I've put a hold on all sessions until I get my business legitimately established in the eyes of the state of Montana. This is where community is great to have. I'm not a technical, detail-oriented person, but I know people who are. So I got in touch with them, told them what I was needing to do, and two in particular totally pulled through for me and laid out for me in great detail my next steps. (Hi mom! Hi Shannan!)
Seriously, I am so thankful for them. I stopped beating myself up years ago for not being administrative and detail-oriented. I may not have a filing cabinet in my home but I can socialize like it's 1999. We need our People-People and our Paper-People. And for those of you that are both, you make me sick.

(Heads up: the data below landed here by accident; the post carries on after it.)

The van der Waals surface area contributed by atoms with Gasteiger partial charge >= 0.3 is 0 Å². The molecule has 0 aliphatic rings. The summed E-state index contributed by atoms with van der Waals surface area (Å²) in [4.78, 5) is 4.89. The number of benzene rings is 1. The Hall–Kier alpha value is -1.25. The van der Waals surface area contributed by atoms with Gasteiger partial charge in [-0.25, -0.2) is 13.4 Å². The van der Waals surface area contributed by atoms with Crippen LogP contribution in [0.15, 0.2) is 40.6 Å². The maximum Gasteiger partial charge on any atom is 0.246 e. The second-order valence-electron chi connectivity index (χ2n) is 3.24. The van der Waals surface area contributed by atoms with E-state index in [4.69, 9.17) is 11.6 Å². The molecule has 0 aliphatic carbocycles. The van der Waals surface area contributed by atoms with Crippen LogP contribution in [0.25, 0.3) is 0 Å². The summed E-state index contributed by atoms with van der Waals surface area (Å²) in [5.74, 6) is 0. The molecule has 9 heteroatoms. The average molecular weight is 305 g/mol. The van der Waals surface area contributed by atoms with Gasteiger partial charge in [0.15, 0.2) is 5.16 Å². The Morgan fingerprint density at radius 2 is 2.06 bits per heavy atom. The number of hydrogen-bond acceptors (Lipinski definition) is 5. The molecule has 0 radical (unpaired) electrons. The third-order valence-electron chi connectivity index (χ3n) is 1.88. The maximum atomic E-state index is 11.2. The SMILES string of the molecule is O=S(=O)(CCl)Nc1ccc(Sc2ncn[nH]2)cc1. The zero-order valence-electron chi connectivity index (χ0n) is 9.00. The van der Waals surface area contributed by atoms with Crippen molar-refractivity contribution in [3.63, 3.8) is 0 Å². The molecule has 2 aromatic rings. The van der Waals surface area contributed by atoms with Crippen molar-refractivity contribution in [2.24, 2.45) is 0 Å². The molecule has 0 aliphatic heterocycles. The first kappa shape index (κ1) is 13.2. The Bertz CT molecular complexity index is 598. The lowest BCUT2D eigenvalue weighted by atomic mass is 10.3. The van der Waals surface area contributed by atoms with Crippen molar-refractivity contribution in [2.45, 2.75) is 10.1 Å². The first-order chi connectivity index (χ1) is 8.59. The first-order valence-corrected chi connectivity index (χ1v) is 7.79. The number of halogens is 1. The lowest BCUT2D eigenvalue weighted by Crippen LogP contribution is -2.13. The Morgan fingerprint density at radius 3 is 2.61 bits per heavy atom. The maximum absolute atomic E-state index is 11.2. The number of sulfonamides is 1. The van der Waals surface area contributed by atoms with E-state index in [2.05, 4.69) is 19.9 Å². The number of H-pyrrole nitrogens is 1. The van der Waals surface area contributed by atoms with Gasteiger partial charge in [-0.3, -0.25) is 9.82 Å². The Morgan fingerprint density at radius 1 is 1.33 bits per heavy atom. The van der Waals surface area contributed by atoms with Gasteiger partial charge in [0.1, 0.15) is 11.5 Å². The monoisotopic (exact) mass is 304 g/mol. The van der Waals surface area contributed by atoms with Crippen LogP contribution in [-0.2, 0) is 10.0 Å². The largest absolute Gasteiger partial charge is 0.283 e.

I also had my first failed shoot. There were several factors that contributed to its failure and looking back I should've just stopped and said, I'm sorry, I'm not getting the types of shots that I know you want and I think we need to call it a day.
So what're my takeaways?
1. Have a contract that addresses these types of things.
2. Do the hard thing when you need to do the hard thing.
I seriously feel like I could write a book on all the things not to do when starting a photography career.
But I beat myself up over it for about an hour, gave it to the Lord, and resolved to learn from it and press on. If I quit at the first sign of challenge, then I'm a quitter. Plain and simple.
In other failure news, we tried to do a family shoot this last Sunday.
Matt was in the middle of saying something very deep. Like, It's freezing! Hurry, babe!
Daddy, it's fweezing!
No mo' pitchers!
Oops, didn't have the timer set right.
A couple were alright. (FYI, except for a couple, these are all SOOC, straight out of camera. I.e. no editing's been done.)
We'll try Round 2 this weekend. It'll be a miracle on 34th Street if we get our cards out in time for Christmas. Wish us luck.